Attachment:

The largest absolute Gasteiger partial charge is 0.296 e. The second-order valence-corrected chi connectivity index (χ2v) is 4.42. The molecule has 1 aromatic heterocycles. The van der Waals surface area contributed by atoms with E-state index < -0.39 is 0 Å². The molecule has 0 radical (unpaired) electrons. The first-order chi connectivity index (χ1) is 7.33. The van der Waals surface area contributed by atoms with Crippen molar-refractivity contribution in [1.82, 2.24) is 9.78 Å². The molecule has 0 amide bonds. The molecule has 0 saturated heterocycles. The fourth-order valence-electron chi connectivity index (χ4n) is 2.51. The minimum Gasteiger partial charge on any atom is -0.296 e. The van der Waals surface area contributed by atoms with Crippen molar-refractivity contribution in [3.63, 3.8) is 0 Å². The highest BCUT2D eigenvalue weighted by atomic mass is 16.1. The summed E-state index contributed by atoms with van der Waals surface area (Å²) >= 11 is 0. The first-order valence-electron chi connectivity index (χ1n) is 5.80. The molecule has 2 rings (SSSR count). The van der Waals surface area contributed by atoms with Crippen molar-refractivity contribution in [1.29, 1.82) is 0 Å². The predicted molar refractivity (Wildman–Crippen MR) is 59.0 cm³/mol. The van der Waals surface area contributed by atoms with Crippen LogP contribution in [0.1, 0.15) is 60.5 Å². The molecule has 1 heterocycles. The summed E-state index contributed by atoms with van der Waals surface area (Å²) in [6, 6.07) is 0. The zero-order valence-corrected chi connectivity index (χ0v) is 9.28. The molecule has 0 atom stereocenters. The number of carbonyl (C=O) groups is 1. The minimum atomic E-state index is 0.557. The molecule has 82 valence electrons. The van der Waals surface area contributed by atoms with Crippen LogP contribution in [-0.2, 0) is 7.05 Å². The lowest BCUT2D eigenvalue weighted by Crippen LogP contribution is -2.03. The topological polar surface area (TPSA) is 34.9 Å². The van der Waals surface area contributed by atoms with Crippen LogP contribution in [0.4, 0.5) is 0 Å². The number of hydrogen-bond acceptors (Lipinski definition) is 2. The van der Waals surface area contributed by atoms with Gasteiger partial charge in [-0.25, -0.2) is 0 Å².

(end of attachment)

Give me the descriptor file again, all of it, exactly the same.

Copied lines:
The largest absolute Gasteiger partial charge is 0.296 e. The second-order valence-corrected chi connectivity index (χ2v) is 4.42. The molecule has 1 aromatic heterocycles. The van der Waals surface area contributed by atoms with E-state index < -0.39 is 0 Å². The molecule has 0 radical (unpaired) electrons. The first-order chi connectivity index (χ1) is 7.33. The van der Waals surface area contributed by atoms with Crippen molar-refractivity contribution in [1.82, 2.24) is 9.78 Å². The molecule has 0 amide bonds. The molecule has 0 saturated heterocycles. The fourth-order valence-electron chi connectivity index (χ4n) is 2.51. The minimum Gasteiger partial charge on any atom is -0.296 e. The van der Waals surface area contributed by atoms with Crippen molar-refractivity contribution in [3.63, 3.8) is 0 Å². The highest BCUT2D eigenvalue weighted by atomic mass is 16.1. The summed E-state index contributed by atoms with van der Waals surface area (Å²) >= 11 is 0. The first-order valence-electron chi connectivity index (χ1n) is 5.80. The molecule has 2 rings (SSSR count). The van der Waals surface area contributed by atoms with Crippen molar-refractivity contribution in [1.29, 1.82) is 0 Å². The predicted molar refractivity (Wildman–Crippen MR) is 59.0 cm³/mol. The van der Waals surface area contributed by atoms with Crippen LogP contribution in [0.1, 0.15) is 60.5 Å². The molecule has 1 heterocycles. The summed E-state index contributed by atoms with van der Waals surface area (Å²) in [6, 6.07) is 0. The zero-order valence-corrected chi connectivity index (χ0v) is 9.28. The molecule has 0 atom stereocenters. The number of carbonyl (C=O) groups is 1. The minimum atomic E-state index is 0.557. The molecule has 82 valence electrons. The van der Waals surface area contributed by atoms with Crippen LogP contribution in [-0.2, 0) is 7.05 Å². The lowest BCUT2D eigenvalue weighted by Crippen LogP contribution is -2.03. The topological polar surface area (TPSA) is 34.9 Å². The van der Waals surface area contributed by atoms with Crippen LogP contribution in [0.4, 0.5) is 0 Å². The number of hydrogen-bond acceptors (Lipinski definition) is 2. The van der Waals surface area contributed by atoms with Gasteiger partial charge in [-0.25, -0.2) is 0 Å².